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The oldest US commodities index is at an all-time high

A herd of cattle huddle together
The CRB Raw Industrials index is a composite of old-school commodities like burlap, cowhide, and tallow.
  • Samanth Subramanian
By Samanth Subramanian

Looking into the Future of Capitalism

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The Commodity Research Bureau Raw Industrials index, the US’ oldest commodities index, is 87 years old, but some of its items could have been plucked right out of a market in the Middle Ages.

The CRB Raw index, as it’s known, includes tallow, the rendered animal fat that goes into soap or candles but also into industrial lubricants. It includes burlap, the tough plant-fiber fabric that is made into sacks and hipster tote bags. It includes rosin, a solidified pine sap used by the printing and pharmaceutical industries, as well as by violinists to lend texture to the fine hairs of their bows. It includes cotton, tin, cow hides, wool, and half a dozen other commodities. All 13 of them are the kinds of products a monastery might have stocked up on ahead of winter six hundred years ago.

On Thursday (Oct. 14), the CRB Raw index hit its highest mark in its history—evidence that the upward pressure on prices across the US economy is affecting even old-school essentials that consumers don’t often have cause to think about.

The index is part of a group of metrics compiled by Barchart, a company that provides stock and commodities intelligence. “Price pressure on inputs continues to be widespread across the industrials complex,” said Keith Petersen, Barchart’s chief strategy officer. “We increasingly see a willingness from producers to pass these prices on to the consumer, and Barchart expects consumer price increases to continue throughout the next two quarters.”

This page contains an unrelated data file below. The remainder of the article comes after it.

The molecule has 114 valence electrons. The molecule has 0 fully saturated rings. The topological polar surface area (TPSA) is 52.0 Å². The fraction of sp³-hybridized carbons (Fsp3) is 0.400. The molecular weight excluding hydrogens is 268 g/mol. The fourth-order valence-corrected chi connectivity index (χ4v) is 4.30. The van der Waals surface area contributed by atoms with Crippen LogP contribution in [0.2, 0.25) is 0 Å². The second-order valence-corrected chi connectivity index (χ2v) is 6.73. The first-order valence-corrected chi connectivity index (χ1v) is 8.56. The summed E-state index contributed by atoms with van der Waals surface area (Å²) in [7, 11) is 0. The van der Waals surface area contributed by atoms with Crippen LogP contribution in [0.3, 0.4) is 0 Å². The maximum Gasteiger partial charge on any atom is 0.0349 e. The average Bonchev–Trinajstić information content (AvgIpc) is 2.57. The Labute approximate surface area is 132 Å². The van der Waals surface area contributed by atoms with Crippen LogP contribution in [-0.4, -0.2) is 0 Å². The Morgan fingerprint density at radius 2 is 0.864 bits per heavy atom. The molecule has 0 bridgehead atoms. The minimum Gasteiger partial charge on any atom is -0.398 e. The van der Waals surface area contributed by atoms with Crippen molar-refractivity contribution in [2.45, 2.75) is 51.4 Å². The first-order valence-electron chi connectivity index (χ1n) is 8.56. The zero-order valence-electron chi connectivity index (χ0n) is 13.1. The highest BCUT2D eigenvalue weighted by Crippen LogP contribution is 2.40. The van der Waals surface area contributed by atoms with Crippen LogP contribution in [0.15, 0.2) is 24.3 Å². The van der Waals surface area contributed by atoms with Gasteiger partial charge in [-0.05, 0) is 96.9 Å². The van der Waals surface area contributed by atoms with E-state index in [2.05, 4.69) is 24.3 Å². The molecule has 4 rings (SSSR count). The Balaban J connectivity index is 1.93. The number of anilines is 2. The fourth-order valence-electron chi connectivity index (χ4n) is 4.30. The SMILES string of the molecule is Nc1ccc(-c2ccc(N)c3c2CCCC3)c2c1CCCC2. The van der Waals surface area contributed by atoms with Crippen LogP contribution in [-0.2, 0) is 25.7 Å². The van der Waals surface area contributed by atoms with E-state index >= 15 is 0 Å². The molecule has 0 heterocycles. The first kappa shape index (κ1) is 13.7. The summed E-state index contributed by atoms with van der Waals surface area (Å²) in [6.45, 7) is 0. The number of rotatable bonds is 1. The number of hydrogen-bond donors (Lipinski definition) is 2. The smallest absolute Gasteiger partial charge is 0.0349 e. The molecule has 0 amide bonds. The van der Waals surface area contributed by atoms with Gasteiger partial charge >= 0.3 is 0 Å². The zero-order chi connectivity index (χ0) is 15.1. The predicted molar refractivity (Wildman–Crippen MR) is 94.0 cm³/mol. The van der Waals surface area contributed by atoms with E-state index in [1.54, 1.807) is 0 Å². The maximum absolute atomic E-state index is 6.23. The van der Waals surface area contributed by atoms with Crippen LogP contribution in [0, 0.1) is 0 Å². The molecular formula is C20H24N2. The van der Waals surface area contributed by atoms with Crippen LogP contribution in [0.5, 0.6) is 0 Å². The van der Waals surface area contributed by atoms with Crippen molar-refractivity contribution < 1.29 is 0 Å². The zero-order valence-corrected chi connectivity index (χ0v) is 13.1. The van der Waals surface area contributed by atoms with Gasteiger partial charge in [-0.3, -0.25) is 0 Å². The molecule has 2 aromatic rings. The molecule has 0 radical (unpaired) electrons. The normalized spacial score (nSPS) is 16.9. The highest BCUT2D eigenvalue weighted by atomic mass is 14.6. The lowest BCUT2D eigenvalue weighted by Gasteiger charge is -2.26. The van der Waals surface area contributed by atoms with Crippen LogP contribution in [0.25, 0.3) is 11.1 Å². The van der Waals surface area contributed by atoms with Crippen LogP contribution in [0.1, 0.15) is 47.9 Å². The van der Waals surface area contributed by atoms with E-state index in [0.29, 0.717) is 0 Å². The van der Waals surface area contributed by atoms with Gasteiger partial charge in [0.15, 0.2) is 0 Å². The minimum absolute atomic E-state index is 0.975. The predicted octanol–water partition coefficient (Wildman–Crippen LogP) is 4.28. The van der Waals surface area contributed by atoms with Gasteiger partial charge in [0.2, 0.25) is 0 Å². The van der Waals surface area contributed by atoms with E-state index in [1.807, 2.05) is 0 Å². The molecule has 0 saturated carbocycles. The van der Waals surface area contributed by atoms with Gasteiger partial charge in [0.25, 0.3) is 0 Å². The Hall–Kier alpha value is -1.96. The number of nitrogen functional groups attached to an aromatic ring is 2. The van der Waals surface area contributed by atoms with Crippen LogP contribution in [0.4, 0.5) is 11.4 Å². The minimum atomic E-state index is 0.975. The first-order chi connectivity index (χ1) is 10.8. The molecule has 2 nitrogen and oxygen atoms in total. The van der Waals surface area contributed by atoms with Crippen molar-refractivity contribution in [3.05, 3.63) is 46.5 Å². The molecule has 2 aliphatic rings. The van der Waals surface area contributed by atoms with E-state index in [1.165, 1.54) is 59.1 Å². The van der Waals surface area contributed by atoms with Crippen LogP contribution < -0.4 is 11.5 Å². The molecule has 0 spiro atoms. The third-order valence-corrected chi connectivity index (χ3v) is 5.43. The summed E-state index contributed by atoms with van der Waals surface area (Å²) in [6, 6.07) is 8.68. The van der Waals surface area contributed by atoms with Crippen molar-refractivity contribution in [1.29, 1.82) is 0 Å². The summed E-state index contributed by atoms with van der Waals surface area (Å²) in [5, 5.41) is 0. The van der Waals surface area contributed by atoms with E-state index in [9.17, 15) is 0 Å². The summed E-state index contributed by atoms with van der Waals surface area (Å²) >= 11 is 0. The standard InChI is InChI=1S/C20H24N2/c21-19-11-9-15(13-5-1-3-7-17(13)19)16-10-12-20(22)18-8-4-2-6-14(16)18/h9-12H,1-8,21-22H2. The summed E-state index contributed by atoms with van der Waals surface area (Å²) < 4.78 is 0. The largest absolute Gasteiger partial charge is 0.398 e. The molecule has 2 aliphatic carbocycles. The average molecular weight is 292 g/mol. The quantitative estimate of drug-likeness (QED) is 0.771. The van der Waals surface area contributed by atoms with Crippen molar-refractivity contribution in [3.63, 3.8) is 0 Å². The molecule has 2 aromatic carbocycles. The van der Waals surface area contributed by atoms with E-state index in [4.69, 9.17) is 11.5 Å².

Are US commodity prices rising?

The first version of the CRB Raw index was established in 1934, by the Bureau of Labor Statistics, after the Treasury Department had asked the Bureau to track the spot prices of sensitive commodities. In 1940, the index was made public for the first time, listing 28 commodities; a decade later, that number shrank to 22. As time passed, the indices were subcategorized; lard and corn, for instance, went into a separate index for foodstuff. Barchart acquired all these indices in 2001.

As with other commodity indices, Barchart sets out specifications for the constituents of the CRB Raw index:

  • Tallow: Packers’ prime, inedible, per lb., price determined in Chicago
  • Burlap: 10 oz., 40″, ex-dock or ex-warehouse, duty paid, per yd., price determined in New York
  • Hides: Cow, light native, packer 30/53 lbs., fleshed, packer to tanner, dealer, or exporter per lb., f.o.b. shipping point, price determined in Chicago

Since the index is a composite, not every one of the 13 commodities is touching record prices. Vera Dordick, who runs Hidenet, a company that publishes reports on the leather and hide market, remembers that cow hides hit their historical highs around seven years ago, when a Texas steer’s hide, weighing around 30 kg, cost $106-107.

Around the end of 2019, a similar hide cost around $27, but then the pandemic devastated the industry, said Dordick, speaking from the sidelines of the Leather and Hide Council’s annual meeting in Chicago. “Everybody was eating a lot of beef last year, but no one was buying the hides, so you could have bought one for $14 or $15,” she said. In July of this year, prices bounced up, to around $56, Dordick said. Now, though, while prices hover around $36—beating pre-pandemic levels—the supply chain crisis is preventing them from being higher still.

“We were discussing this at length yesterday at the meeting,” she said. “These poor sellers have containers of hide that sit on the docks for 30 or 60 days before they can make it onto a ship. Then they get to Vietnam, and they aren’t able to get to the footwear factories, which are closed [because of Covid]. Some hides are used for automotive leather, but the demand for that is down because manufacturers aren’t making cars because they can’t get semiconductor chips. It’s all tied together—it’s a big bowl of spaghetti.”

On the other hand, cotton prices are soaring; on Oct. 8, they touched $1.16 per lb, the highest rate since July 2011. Back then, Chip Bergh, the CEO of Levi Strauss, remembered in an earnings call on Oct. 6, the price surge was so sudden that “we needed a prayer meeting.” But this year, “it’s a very different situation…We priced ahead of some of these inflationary pressures hitting us.” The price of tin, similarly, has exploded since the beginning of the year, providing part of the momentum for the CRB Raw index’s escalation over the last few months.

And it won’t stop any time soon, Petersen said. “Our view is that current inflation readings are unlikely to be transitory.” There are more peaks to scale yet for the America’s oldest commodities index.

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